Hah! says she. The mongoose goes dance about the room, I confide has won the fight and celebrates its victory. Very cautious she goes open the door and looks in. And, says she, there is a snake upon the floor that looks exceeding dead.

The footmen go in and one of them very cautious picks up the snake in his tongs. It hangs entire limp. The mongoose goes, one may suppose, jeer at it.

The footman turns to Mrs F- and says, should they dispose of it.

I lean against the wall with my legs a-tremble and say, no, 'tis a mystery where it came from that we need resolve, and the corpse may prove material.

Lady B-, says Eliza, you should sit down at once and put your head between your knees before you faint.

Indeed I do not protest.

She dispatches one of the footmen to be about fetching brandy, and tells the other to go over to the west wing to see if Mr MacD- be there, and if so, tell him 'tis a matter of urgency.

I go sit plump down and put my head between my knees until I feel that I shall not go swoon away, while Eliza goes examine the box.

Only one snake, at least, she says.

Comes the footman with brandy, follow’d by Josh that goes make much of the mongoose and feeds it treats. He sighs a little and says he wishes he might have watcht.

I see Eliza in some mind to rebuke him for this curiosity, and then consider that we owe a deal to the mongoose. But nonetheless she tells Josh to run off to the schoolroom.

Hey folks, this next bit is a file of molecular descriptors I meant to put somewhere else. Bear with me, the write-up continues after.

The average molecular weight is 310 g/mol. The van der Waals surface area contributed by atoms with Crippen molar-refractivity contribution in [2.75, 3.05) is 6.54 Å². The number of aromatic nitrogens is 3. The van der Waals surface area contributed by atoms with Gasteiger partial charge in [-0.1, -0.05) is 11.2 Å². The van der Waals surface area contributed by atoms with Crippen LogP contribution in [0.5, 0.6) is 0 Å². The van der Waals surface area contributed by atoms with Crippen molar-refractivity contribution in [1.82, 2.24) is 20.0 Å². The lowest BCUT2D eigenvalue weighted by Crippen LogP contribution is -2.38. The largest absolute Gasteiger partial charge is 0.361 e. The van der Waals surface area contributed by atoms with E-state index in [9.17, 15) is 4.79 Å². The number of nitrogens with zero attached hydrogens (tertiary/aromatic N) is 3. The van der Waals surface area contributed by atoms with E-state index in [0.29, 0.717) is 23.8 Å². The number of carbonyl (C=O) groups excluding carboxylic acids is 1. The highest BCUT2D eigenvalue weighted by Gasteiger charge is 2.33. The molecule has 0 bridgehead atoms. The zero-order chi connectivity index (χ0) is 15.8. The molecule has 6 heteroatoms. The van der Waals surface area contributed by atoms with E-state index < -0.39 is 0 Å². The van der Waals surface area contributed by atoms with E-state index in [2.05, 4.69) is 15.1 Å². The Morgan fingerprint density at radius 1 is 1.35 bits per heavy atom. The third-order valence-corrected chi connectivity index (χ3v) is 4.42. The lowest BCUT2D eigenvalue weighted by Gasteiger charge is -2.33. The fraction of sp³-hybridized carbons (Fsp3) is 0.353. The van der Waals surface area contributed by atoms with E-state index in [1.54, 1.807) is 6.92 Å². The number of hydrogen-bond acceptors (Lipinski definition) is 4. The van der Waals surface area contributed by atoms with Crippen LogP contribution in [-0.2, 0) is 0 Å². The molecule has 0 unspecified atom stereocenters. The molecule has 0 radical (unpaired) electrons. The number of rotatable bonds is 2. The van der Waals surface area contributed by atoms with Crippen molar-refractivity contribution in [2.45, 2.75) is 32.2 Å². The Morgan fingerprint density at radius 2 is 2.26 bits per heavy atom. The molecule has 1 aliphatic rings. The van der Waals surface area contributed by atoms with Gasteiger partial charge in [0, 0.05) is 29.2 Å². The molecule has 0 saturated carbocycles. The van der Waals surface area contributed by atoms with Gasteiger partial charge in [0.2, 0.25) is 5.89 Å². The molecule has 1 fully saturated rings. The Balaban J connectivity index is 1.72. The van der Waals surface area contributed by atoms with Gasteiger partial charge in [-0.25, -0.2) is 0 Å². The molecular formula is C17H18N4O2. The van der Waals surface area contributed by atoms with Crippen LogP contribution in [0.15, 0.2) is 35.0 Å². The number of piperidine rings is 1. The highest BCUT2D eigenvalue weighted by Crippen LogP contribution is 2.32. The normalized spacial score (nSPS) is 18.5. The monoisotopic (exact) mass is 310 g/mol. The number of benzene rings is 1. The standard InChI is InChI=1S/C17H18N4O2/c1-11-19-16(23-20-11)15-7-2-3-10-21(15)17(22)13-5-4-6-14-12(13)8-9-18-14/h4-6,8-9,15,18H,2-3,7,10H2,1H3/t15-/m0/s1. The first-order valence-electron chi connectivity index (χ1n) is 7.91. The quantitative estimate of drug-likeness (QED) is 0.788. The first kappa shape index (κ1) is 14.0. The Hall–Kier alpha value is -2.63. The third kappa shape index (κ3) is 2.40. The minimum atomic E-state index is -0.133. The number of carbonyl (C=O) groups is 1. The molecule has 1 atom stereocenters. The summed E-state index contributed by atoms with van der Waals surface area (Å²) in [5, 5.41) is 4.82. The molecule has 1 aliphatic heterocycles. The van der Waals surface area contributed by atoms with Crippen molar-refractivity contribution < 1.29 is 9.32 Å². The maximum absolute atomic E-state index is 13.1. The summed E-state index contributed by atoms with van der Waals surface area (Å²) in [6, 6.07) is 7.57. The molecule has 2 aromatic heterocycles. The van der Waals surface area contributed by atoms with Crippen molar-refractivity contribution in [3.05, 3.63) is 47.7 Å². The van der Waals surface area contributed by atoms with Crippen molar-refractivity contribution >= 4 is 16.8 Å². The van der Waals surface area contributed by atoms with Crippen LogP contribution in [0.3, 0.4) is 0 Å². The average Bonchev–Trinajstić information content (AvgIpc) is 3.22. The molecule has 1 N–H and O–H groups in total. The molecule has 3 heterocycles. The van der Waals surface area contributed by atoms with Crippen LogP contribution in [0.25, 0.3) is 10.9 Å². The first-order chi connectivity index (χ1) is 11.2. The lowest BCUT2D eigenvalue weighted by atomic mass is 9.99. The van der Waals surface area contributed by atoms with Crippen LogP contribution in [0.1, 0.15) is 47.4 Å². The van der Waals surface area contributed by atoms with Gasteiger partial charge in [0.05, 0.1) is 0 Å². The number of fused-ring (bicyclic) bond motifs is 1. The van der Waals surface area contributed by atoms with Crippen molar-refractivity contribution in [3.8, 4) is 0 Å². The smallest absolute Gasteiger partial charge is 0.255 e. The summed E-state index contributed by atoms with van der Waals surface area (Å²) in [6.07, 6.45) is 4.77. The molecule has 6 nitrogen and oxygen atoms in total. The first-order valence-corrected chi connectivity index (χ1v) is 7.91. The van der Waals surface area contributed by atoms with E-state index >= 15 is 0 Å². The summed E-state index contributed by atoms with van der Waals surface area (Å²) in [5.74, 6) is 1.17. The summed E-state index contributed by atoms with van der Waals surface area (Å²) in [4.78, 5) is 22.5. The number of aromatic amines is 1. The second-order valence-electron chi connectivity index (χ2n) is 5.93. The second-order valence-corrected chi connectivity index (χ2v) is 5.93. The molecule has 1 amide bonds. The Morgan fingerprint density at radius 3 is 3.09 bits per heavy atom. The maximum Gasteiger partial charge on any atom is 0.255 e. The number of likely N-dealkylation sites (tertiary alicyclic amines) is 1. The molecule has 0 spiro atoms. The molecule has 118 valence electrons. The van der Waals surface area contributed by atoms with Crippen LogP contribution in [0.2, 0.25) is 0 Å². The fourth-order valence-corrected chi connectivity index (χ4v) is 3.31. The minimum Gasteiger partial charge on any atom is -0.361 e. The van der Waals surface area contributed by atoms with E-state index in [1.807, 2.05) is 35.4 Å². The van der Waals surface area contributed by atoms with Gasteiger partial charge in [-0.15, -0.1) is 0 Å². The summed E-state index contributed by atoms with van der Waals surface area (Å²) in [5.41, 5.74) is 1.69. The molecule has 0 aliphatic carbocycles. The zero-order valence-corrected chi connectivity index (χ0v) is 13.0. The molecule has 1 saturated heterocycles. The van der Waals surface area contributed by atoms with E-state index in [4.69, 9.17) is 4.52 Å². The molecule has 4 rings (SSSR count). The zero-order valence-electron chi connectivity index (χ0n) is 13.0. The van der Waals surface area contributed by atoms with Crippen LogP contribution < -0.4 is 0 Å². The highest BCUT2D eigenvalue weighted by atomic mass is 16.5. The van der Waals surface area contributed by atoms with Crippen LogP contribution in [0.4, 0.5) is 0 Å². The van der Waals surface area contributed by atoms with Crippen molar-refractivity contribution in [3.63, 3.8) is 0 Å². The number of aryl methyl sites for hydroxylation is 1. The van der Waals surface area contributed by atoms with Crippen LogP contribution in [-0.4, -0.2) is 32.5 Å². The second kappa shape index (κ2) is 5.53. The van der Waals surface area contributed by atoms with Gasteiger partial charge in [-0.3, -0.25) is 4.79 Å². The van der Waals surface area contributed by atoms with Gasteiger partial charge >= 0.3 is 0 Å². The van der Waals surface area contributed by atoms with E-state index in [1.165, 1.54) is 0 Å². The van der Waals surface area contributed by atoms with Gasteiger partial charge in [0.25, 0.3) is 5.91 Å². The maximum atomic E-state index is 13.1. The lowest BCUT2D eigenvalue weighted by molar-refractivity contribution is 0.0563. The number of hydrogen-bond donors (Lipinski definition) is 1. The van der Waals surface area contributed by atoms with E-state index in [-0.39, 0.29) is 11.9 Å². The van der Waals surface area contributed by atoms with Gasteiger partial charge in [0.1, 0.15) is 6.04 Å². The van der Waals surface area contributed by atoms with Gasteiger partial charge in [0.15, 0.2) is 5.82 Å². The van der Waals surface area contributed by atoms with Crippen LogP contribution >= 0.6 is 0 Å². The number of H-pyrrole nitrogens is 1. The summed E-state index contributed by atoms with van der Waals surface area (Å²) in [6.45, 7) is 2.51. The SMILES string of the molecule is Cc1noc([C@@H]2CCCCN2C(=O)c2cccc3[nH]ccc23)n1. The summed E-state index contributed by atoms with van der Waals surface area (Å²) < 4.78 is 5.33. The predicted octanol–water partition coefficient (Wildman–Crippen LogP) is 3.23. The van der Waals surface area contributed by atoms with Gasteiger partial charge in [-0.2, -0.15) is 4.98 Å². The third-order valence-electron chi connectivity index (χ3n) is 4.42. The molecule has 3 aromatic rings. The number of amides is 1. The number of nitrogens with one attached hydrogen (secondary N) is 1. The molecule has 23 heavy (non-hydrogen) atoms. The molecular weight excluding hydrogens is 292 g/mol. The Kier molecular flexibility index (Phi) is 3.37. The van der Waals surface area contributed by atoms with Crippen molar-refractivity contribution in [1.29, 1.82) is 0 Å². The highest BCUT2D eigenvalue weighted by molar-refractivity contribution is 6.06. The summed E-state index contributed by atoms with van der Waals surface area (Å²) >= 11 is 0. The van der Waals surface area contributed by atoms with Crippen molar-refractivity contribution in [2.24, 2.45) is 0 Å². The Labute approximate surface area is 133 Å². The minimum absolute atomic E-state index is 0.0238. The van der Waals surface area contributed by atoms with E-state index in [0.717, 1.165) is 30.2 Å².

I am sipping of brandy when comes Sandy in a state of considerable agitation. What is this about a snake? he asks. Did it come in from the garden?

'Tis not, says I, tho’ I have made no great study of the matter, any serpent native to this soil.

I wave at where the dead snake lyes and Sandy goes scrutinize it. Indeed, says he, I confide 'tis what they call a cobra, that is found in India. I cannot, he adds, suppose that there are a deal of these around Town. 'Tis not like parrots or mongooses or monkeys that sailors may bring in to sell as pets. I wonder, he continues, whether Major S- might know about it. Do you provide me with somewhat I may carry it in, I will go visit him and ask.

While Eliza goes about this, he stands staring down at the snake with an expression as of John Knox encountering the serpent of Eve’s temptation.

Sure, he says at length, 'tis an exceeding careless method of assassination compar’d to a stiletto. For altho’ 'twas, we must confide, aim’d at you, dear sibyl, the package might have been open’d by some servant; or after had attackt you, might have run loose about the house or got into the garden –